Appeal from the United States District Court for the Western District of Wisconsin. No. 07 CR 57-John C. Shabaz, Judge.
The opinion of the court was delivered by: Ripple, Circuit Judge
ARGUED SEPTEMBER 19, 2008
Before POSNER, RIPPLE and EVANS, Circuit Judges.
Calvin Bruce was charged by indictment with one count of possession with intent to distribute fifty grams or more of cocaine base (crack cocaine) in violation of 21 U.S.C. § 841(a)(1). He entered a plea of not guilty, but was convicted after a jury trial. The district court sentenced him to 360 months' imprisonment followed by 10 years of supervised release. Mr. Bruce appeals both his conviction and his sentence. For the reasons set forth in this opinion, we affirm Mr. Bruce's conviction and remand this case for resentencing in light of the Supreme Court's decision in Kimbrough v. United States, ___ U.S. ____, 128 S.Ct. 558 (2007).
On the afternoon of March 28, 2007, Calvin Bruce was a passenger in a car that was stopped by officers of the Dane County (Wisconsin) Narcotics and Gang Task Force. During the stop, the police discovered an outstanding warrant for Mr. Bruce's arrest and took him into custody. Mr. Bruce used his cell phone to call his girlfriend, Endia Matthews, who drove to the scene of the traffic stop. After Matthews arrived, the police learned that she was on probation and had driven to the scene on a revoked driver's license. The police did not arrest her, but asked for consent to search her house. Matthews consented. The police obtained the keys to the house from Mr. Bruce, who was then taken to a police station for questioning.
Madison Police Detective Dorothy Rietzler, Officer Denise Markham and Officer Jason Baumgart went to Matthews' house to conduct the search and to interview Matthews. At the house, they found $2,580 in cash in a jacket belonging to Mr. Bruce. They also found a bag containing crack cocaine and pepper in the engine compartment of a van parked in the garage. Other drug paraphernalia were found throughout the house. Matthews denied any knowledge about the drugs or the money.
After completing the search, the police officers went to the station to interview Mr. Bruce. Detective Rietzler led the interview, portions of which also were attended by Officers Markham and Baumgart. Before the interview began, Detective Rietzler turned on an audio recorder. Mr. Bruce initially denied any knowledge about the drugs and the money. Eventually, however, he admitted that the money belonged to him and also admitted that there were "about two ounces" of crack in the van. R.75 at 26. Detective Rietzler offered Mr. Bruce "a chance to help [him]self" by working with police to incriminate "the big fish"-that is, other drug dealers who sold larger amounts of drugs.
R.75 at 20, 21. Mr. Bruce agreed to assist the police and began by telling them the name and location of one of the dealers from whom he bought drugs. Detective Rietzler then turned off the audio recorder but continued the interview for twenty more minutes.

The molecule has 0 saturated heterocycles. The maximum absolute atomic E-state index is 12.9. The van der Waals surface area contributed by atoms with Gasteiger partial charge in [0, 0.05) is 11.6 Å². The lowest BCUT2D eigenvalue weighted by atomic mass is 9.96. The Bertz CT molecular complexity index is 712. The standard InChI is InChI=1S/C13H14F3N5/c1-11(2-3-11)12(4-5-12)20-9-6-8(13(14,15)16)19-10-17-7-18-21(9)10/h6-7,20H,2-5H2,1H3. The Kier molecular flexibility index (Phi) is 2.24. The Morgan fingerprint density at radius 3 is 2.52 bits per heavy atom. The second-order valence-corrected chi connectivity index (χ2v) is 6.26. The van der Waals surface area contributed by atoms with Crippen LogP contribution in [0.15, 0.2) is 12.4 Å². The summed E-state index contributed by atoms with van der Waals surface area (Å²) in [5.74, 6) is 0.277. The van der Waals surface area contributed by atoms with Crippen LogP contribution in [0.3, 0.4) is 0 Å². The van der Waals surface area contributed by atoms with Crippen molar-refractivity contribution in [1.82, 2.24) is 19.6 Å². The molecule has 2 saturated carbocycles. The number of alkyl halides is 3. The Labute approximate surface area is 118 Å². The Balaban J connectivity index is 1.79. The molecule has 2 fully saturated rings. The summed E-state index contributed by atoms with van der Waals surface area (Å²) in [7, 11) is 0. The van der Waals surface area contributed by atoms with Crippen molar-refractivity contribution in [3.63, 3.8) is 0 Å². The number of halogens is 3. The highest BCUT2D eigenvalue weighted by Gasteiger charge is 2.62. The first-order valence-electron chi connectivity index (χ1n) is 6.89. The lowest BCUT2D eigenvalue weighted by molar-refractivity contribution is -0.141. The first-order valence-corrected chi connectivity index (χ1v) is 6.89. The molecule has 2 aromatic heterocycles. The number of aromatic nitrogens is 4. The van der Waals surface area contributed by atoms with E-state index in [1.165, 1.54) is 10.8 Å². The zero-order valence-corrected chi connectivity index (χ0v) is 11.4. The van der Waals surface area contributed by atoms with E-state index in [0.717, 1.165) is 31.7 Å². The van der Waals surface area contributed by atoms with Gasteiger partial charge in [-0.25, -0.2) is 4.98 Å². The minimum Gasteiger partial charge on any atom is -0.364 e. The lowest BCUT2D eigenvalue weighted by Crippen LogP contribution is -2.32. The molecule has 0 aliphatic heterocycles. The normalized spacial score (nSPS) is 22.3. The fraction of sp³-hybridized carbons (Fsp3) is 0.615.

Mr. Bruce was released from custody after the interview. He ultimately failed to make good on his promise of cooperation, however, and, in April 2007, he was indicted in the United States District Court for the Western District of Wisconsin on one count of possession with intent to distribute 50 grams or more of a mixture or substance containing cocaine base (crack cocaine) in violation of 21 U.S.C. § 841(a)(1).
Mr. Bruce's jury trial was held in August 2007. At a pre-trial hearing, Mr. Bruce alleged that Detective Rietzler had violated Wisconsin law by continuing to interrogate him after turning off the audio recorder. Wisconsin Statute § 968.073 provides, in relevant part: "It is the policy of this state to make an audio or audio and visual recording of a custodial interrogation of a person suspected of committing a felony unless . . . good cause is shown." Wis. Stat. § 968.073(2). Mr. Bruce requested a jury instruction stating that the law requires recording of interrogations by police and instructing the jury that "unrecorded oral statements made by a defendant out of court to a law enforcement officer should be viewed with caution." R.60 at 2. The district court declined to give the proposed instruction because it agreed with the prosecution that any violation of state law by the police was irrelevant to Mr. Bruce's guilt or innocence under federal law.
At trial, the Government presented the recovered money, the crack cocaine found in the van, the drug paraphernalia found in the house and garage, and mail addressed to Mr. Bruce at Matthews' address. Detective Rietzler, Officer Markham and Officer Baumgart testified about the recorded part of the interview, portions of which were played for the jury. Detective Rietzler and Officer Markham testified that, after the recorder was turned off, Mr. Bruce continued to be relaxed and cooperative. They also testified that Mr. ...